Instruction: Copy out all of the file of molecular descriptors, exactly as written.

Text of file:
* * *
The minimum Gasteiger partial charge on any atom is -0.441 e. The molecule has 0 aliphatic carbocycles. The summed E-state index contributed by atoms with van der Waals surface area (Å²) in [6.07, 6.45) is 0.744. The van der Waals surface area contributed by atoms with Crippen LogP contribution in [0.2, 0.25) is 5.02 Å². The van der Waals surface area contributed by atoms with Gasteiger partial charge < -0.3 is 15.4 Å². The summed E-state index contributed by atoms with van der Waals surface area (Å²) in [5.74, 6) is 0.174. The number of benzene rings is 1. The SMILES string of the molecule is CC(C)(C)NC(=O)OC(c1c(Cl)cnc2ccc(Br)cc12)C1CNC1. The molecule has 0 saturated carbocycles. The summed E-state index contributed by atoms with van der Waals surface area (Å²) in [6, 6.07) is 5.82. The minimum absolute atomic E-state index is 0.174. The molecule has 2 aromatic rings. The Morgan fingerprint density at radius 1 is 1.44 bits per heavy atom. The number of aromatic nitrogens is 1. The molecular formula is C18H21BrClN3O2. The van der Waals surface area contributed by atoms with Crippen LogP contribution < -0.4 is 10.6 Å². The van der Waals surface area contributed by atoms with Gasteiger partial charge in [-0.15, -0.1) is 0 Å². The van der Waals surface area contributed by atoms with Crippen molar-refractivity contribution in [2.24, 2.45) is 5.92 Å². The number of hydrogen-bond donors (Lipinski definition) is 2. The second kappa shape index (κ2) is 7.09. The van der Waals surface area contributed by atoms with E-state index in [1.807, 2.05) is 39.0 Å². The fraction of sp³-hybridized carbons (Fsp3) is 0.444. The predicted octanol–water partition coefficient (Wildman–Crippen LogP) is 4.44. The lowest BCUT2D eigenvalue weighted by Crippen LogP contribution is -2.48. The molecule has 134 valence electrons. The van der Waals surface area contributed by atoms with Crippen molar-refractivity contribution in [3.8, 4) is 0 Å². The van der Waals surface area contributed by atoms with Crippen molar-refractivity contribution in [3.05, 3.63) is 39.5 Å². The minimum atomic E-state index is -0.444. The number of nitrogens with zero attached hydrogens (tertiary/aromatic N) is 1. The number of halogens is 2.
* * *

The minimum Gasteiger partial charge on any atom is -0.441 e. The molecule has 0 aliphatic carbocycles. The summed E-state index contributed by atoms with van der Waals surface area (Å²) in [6.07, 6.45) is 0.744. The van der Waals surface area contributed by atoms with Crippen LogP contribution in [0.2, 0.25) is 5.02 Å². The van der Waals surface area contributed by atoms with Gasteiger partial charge < -0.3 is 15.4 Å². The summed E-state index contributed by atoms with van der Waals surface area (Å²) in [5.74, 6) is 0.174. The number of benzene rings is 1. The SMILES string of the molecule is CC(C)(C)NC(=O)OC(c1c(Cl)cnc2ccc(Br)cc12)C1CNC1. The molecule has 0 saturated carbocycles. The summed E-state index contributed by atoms with van der Waals surface area (Å²) in [6, 6.07) is 5.82. The minimum absolute atomic E-state index is 0.174. The molecule has 2 aromatic rings. The Morgan fingerprint density at radius 1 is 1.44 bits per heavy atom. The number of aromatic nitrogens is 1. The molecular formula is C18H21BrClN3O2. The van der Waals surface area contributed by atoms with Crippen LogP contribution < -0.4 is 10.6 Å². The van der Waals surface area contributed by atoms with Gasteiger partial charge in [-0.15, -0.1) is 0 Å². The van der Waals surface area contributed by atoms with Crippen molar-refractivity contribution in [2.24, 2.45) is 5.92 Å². The number of hydrogen-bond donors (Lipinski definition) is 2. The second kappa shape index (κ2) is 7.09. The van der Waals surface area contributed by atoms with E-state index in [1.807, 2.05) is 39.0 Å². The fraction of sp³-hybridized carbons (Fsp3) is 0.444. The predicted octanol–water partition coefficient (Wildman–Crippen LogP) is 4.44. The lowest BCUT2D eigenvalue weighted by Crippen LogP contribution is -2.48. The molecule has 134 valence electrons. The van der Waals surface area contributed by atoms with Crippen molar-refractivity contribution in [3.8, 4) is 0 Å². The van der Waals surface area contributed by atoms with Crippen molar-refractivity contribution in [3.05, 3.63) is 39.5 Å². The minimum atomic E-state index is -0.444. The number of nitrogens with zero attached hydrogens (tertiary/aromatic N) is 1. The number of halogens is 2.